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  • Writer's pictureAllan Dyen-Shapiro

Honorifics, Pen-Names, Handles, and Zoom IDs

The Wall Street Journal published an editorial recently, criticizing the new First Lady for continuing to go by Dr. Jill Biden rather than just use her first name. Biden has an Ed.D. degree—the one most often conferred upon aspiring practitioners in her field of educational leadership, the Ph.D. in education usually training one for research or university teaching, although either suffices for either role. The Twitterverse jumped on the undeniably misogynist character of this criticism. Other Tweets focused on how central the identity as an educator is to her and her intention to remain in her full-time position as a community college instructor. No need to rehash any of this.

Instead, this post will delve into what we call ourselves and why. I was born Allan David Shapiro and also given the Hebrew name Avraham, after a relative I never knew. In my community's religious tradition, he had to be dead to bequeath his name. The Hebrew name never embedded itself in my consciousness—the year I lived mostly in Jerusalem, I stuck with Allan. I did sign my ketubah (wedding contract) in Hebrew with Avraham, and this piece of art is hung by our front door. And every time I'm called to participate in a child-relative's Bar or Bat Mitzvah ceremony, the rabbi will address me with that name. But that’s about it.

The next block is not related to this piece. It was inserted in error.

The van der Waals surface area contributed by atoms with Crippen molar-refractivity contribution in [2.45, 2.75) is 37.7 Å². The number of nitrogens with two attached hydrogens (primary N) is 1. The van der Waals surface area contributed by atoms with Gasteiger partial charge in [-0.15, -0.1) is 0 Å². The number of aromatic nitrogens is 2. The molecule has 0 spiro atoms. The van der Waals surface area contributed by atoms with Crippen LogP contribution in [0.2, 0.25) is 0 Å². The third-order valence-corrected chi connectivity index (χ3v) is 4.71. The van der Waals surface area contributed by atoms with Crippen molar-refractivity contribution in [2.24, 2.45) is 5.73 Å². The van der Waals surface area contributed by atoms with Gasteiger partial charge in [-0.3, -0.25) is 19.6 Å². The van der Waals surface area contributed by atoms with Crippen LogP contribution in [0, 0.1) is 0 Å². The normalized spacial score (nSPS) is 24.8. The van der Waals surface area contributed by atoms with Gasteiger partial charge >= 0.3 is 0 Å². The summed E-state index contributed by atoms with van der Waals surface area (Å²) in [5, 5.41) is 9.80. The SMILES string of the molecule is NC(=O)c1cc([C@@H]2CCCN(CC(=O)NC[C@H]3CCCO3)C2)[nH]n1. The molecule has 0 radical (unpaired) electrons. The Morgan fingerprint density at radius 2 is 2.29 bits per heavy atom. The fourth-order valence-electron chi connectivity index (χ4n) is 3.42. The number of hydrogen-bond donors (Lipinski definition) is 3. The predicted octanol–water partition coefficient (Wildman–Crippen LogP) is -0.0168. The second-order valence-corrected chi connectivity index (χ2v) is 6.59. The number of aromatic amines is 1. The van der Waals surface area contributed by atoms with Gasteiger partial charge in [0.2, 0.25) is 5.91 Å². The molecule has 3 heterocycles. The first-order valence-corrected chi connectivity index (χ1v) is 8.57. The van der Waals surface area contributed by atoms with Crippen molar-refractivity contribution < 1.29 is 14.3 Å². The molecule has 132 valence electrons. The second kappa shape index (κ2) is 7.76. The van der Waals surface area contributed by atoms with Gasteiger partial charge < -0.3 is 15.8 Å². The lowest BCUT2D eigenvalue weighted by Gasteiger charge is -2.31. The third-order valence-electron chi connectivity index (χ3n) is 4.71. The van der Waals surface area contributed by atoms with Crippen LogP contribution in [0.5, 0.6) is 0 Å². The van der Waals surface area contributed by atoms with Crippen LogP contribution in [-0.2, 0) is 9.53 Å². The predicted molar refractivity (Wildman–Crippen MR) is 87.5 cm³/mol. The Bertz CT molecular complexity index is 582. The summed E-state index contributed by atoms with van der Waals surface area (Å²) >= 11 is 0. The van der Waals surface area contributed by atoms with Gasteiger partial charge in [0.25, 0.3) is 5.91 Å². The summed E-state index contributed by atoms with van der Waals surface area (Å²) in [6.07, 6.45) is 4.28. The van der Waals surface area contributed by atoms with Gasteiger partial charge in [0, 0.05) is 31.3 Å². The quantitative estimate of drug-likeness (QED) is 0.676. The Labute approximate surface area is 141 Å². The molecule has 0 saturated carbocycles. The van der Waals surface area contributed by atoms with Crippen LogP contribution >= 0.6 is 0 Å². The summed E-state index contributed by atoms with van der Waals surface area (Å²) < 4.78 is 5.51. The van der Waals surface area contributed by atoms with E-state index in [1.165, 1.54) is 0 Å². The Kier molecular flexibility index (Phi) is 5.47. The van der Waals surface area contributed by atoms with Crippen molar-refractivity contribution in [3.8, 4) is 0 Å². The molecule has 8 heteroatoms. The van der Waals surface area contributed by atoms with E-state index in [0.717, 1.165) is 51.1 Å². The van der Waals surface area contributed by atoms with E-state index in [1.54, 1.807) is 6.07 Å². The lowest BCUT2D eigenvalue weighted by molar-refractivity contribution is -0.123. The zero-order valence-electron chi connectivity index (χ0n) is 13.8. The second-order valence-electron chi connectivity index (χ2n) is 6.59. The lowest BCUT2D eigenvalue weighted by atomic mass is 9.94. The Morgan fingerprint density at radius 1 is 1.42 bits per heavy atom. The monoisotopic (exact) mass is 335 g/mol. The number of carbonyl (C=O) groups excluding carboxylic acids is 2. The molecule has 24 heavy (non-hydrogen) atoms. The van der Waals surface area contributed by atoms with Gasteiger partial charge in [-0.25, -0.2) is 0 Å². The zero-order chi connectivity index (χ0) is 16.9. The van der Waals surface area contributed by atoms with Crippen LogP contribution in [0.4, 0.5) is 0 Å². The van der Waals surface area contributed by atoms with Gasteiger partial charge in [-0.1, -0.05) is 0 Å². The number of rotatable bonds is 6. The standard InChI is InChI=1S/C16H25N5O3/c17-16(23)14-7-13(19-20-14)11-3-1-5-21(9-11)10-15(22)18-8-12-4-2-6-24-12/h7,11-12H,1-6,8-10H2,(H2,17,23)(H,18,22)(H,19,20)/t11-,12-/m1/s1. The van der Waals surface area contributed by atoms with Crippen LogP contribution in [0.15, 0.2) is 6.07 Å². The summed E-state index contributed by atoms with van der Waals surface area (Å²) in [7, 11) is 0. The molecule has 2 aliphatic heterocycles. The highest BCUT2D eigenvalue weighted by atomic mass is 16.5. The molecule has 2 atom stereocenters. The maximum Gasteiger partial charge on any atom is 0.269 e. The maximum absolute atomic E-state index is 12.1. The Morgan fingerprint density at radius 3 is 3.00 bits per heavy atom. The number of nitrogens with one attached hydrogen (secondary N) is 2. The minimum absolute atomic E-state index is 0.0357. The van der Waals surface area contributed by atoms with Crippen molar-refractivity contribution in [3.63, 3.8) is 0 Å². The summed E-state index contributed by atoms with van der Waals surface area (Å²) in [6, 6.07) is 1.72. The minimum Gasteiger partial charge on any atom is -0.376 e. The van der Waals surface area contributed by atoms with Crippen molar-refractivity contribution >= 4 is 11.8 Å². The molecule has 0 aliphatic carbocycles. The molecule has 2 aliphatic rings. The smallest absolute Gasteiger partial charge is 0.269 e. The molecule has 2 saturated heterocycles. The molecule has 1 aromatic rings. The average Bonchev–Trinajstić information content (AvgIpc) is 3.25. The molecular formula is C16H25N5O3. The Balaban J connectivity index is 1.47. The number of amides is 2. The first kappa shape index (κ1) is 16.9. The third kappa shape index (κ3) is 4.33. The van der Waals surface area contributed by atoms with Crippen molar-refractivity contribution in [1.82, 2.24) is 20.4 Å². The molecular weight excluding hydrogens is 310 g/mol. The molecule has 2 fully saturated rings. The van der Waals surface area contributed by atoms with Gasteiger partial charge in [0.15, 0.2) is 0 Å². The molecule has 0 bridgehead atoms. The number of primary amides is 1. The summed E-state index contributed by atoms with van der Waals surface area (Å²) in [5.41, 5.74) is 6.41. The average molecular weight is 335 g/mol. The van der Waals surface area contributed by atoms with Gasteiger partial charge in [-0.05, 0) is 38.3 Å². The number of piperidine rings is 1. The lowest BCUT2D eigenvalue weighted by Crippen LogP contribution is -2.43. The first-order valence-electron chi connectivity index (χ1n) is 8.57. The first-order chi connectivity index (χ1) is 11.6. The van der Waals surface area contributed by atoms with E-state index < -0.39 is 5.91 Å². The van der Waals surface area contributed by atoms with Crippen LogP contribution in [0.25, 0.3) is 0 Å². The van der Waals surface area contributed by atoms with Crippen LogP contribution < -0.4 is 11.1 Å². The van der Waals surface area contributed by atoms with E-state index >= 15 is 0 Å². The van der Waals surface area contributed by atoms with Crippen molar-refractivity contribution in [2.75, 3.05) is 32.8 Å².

Upon marriage, my wife and I both hyphenated, taking each other's names, and I became Allan Dyen-Shapiro. It was a way of honoring both families and refusing to bow to the patriarchal aspects of Western tradition. To be honest, I hadn't expected to change my name at marriage because most women I knew weren't changing theirs. I was in grad school in the sciences, and not finding all of one's publications under one name might have meant losing an opportunity. So, professionally, like nearly all of these women, I stuck with my birth name. All 23 of my scientific papers (as well as myriad grant proposals and meeting presentations) were submitted under it.

One year post-marriage, both of my names picked up the honorific of Dr. when I successfully defended my Ph.D. thesis. Alternatively, when signing a letter or an email at work, I sometimes appended a comma and Ph.D. to the end of the name.

But either sounded pretentious for day-to-day communication. A note written to my kids' elementary school saying that one of them could go home with a friend that day didn’t need either Dr. or comma/Ph.D. appended.